With careful selection, training and constant contact, a U.S. exporter can obtain good market representation from a Chinese trading company, many of which are authorized to deal in a wide range of commodities. Some of the larger companies have offices in the U.S. and other countries around the world, as well as multiple branches in China. However, given transportation and communication difficulties, as well as regional peculiarities, most of these trading companies cannot give diversified coverage throughout China.
In addition to the trading companies, China is witnessing an explosion in local sales agents who handle internal distribution and marketing. These firms do not necessarily have import/export authority. They may be representative offices of Hong Kong or other foreign trading companies, or domestic Chinese firms with regional or partial national networks, under supervision of the Ministry of Internal Trade.
Given China's size and diversity, as well as the lack of agents with wide-reaching abilities, it makes sense to hire several agents to cover different areas, and to be cautious when giving exclusive territories. China can be divided roughly into at least five major regions: the South (Guangzhou), the East (Shanghai), the Beijing-Tianjin region, Central China and the Northeast.
The U.S. and Foreign Commercial Service's (USFCS) Agent/Distributor Service (ADS) program can help U.S. exporters find appropriate sales agents in China. This service may be ordered through any U.S. Department of Commerce district office or U.S. Export Assistance Center. For a fee of $250, USFCS searches for potential agents or distributors for your product in a specific geographical area. Regional ADSs are available from the USFCS offices in Beijing, Shanghai, Guangzhou, Shenyang, and Chengdu, but nation-wide searches are not available. An ADS is an excellent way to gauge interest in your product and begin the process of finding a suitable representative. For more information about USFCS's programs, please call 1-800-USA-TRADE.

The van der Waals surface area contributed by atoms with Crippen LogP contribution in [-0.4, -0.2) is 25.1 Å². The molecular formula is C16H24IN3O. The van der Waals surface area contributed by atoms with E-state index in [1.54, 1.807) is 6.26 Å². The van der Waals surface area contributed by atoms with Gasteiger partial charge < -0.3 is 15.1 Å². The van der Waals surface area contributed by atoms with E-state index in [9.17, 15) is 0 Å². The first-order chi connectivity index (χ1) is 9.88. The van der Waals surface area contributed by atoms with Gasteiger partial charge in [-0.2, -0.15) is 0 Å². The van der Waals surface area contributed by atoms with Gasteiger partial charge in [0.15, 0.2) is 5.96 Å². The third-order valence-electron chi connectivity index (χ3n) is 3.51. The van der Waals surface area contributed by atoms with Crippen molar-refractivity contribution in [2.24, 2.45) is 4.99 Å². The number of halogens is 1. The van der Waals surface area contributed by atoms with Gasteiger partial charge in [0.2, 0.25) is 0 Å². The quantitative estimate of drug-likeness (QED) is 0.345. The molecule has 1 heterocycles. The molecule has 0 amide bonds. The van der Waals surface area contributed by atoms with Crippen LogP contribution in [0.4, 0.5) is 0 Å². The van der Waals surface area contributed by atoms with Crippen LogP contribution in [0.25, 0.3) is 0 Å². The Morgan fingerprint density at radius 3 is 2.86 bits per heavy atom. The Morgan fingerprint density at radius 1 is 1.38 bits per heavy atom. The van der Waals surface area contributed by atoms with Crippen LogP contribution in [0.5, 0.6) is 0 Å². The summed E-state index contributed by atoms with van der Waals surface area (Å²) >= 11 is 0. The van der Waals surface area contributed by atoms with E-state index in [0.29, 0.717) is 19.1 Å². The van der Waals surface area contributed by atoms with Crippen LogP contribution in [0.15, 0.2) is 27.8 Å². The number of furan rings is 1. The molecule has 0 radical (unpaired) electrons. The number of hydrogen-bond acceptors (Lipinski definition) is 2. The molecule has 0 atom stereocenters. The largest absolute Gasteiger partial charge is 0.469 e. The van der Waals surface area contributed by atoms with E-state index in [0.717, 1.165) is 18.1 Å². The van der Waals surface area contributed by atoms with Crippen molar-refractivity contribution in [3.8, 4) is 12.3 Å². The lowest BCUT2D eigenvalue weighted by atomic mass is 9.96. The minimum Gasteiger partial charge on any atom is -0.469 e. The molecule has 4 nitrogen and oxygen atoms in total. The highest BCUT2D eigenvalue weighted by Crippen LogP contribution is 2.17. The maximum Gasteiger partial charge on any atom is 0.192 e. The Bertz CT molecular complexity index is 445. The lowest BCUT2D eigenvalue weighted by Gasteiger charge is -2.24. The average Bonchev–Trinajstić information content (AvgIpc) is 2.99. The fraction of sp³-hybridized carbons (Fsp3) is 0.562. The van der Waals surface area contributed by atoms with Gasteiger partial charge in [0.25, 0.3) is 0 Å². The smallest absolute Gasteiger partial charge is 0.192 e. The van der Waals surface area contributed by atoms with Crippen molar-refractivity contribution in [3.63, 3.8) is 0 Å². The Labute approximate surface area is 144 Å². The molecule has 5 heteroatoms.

ESTABLISHING A REPRESENTATIVE OFFICE
Representative offices are the easiest type of offices for foreign firms to set up in China, but these offices are limited by Chinese law to performing "liaison" activities. As such, they cannot sign sales contracts, directly bill customers, or supply parts and after-sales services for a fee, although they may perform after-sales activities that are covered by warranty as part of the original purchase. Despite these limitations, this form of business has proved very successful for many U.S. companies as it allows the business to remain foreign-controlled.
China's Company Law, effective July 1, 1994, permits the opening of branches by foreign companies but, as a policy matter, China still restricts this entry approach to selected banks, insurance companies, accounting and law firms. While representative offices are given a registration certificate, branch offices obtain an actual operating or business license and can engage in profit-making activities.
Establishing a representative office gives a company increased control over a dedicated sales force and permits greater utilization of its specialized technical expertise. The cost of supporting a modest representative office ranges from $250,000 to $500,00 per year, depending on its size and how it is staffed. The largest expenses are rent for office space and housing, and expatriate salaries and benefits.
ESTABLISHING A CHINESE SUBSIDIARY
A locally incorporated equity or cooperative joint venture with one or more Chinese partners, or a wholly foreign-owned enterprise (WFOE), may be the final step in developing markets for a company's products. Domestic production avoids import restrictions -- including relatively high tariffs -- and provides U.S. firms with greater control over both intellectual property and marketing.
The role of the Chinese partner in the success or failure of a joint venture cannot be over-emphasized. A good Chinese partner will have the connections to help smooth over red tape and obstructive bureaucrats; a bad partner, on the other hand, can make even the most promising venture fail. Common investor complaints concern conflicts of interest (e.g., the partner setting up competing businesses), bureaucracy and violations of confidentiality. American companies should bear in mind that joint ventures are time-consuming and resource-demanding, and will involve constant and prudent regulation of critical areas such as finance, personnel and basic operations in order for them to be a success.